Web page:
What will end up in the language is anyone's guess at this point, but I suspect that the codes above will end up working when JDK 7 gets published.  Until then, it is time to sit down, wait and watch the news coming from Oracle.  Sooner or later the specifications will get closed, and we all will need to get used to the new syntax when it shows up with Java 7--as we did with Generics back in Java 5.  And I suspect that I will write more than one article about the closures when the things get a little more clearer.


If you are interested in the topic (or if this article made you curious), here is a small list of additional reading materials:
Stephen Colebourne's Weblog - and you might want to look closely at the table that he had compiled for the differences between the different proposals


Comments (6)

Kevin CrossChief Technology Officer
Most Valuable Expert 2011


Very nice coverage.  I like how you did an evolution from Java 5 - 7 too, as Patrick indicated it makes it clear and easy to read no matter your Java level.

Thanks and can't wait to see more of your articles!
Voted "Yes" above.



I probably will end up doing some highly technical ones (targetting Java developers) also as soon as the JSRs are done and it is clear what happens... ("Closures made easy" series maybe?)

At the moment - I had been reading and playing with these lately and this format made the most sense - the closures are really tied to the generics (at least in terms of changing the language radically). It is all another story that I wish they had cleaned Generics before they had started on this but we don't get what we want most of the cases. :)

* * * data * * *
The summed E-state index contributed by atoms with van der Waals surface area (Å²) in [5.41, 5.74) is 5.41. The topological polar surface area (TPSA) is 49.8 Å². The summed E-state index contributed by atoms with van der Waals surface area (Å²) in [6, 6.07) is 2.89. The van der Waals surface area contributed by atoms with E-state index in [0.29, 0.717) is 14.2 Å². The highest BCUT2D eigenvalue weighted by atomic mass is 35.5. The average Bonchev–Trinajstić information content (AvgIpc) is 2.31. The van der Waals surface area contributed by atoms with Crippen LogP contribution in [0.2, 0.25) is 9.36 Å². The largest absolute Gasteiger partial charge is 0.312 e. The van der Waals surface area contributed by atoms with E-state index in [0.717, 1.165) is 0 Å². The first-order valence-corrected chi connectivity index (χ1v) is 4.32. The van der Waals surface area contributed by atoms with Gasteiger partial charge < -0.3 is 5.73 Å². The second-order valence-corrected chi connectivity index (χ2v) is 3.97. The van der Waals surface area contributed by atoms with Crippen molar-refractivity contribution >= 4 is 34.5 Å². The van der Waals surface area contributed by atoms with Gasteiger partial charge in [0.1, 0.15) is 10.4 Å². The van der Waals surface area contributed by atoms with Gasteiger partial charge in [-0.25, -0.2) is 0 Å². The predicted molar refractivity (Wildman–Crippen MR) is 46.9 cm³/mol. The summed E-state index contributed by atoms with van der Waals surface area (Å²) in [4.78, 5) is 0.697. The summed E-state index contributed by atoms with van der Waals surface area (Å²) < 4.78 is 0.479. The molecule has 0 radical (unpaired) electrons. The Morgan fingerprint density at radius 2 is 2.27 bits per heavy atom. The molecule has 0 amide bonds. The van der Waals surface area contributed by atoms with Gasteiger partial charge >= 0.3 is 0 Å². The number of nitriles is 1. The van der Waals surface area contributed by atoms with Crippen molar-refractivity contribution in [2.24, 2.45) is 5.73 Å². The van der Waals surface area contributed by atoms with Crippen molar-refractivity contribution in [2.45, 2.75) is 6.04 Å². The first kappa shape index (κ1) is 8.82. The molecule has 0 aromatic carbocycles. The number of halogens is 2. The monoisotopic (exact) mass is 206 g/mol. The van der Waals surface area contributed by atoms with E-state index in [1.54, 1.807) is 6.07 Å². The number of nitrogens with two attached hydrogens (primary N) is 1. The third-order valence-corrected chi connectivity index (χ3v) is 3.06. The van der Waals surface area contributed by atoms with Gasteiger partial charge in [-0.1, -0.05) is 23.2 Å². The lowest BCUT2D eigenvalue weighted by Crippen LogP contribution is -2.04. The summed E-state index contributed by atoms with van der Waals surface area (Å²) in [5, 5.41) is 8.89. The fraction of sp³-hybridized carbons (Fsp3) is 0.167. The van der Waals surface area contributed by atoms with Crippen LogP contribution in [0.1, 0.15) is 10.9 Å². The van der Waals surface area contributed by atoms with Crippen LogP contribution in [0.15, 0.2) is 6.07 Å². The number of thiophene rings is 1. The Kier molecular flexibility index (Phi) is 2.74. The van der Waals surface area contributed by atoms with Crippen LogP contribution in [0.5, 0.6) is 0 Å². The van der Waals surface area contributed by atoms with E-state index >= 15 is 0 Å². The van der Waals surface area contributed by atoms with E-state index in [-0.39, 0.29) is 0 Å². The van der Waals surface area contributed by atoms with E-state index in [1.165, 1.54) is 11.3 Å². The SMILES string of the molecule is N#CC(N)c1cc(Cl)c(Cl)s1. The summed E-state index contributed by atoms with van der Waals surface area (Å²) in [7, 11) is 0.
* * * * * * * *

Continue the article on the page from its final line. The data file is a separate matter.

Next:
evilrixEngineering Manager

Hi Venabili,

I hope Java does a better job of implementing Generics than C# does. As a C++ programmer, accustomed to templates and generic programming, I cringe every time I think about how utterly poor C# Generics are in comparison.

When you refer to closures, I presume you mean lexical closures like you can fine in Perl and Lua? If so I am a great supporter of these constructs as well as Lamba functions and it is always a source of frustration to me that they are not supported in C++ (natively at least). fortunately, the next version of C++ is supposed to include these constructs too and I am very much looking forward to using them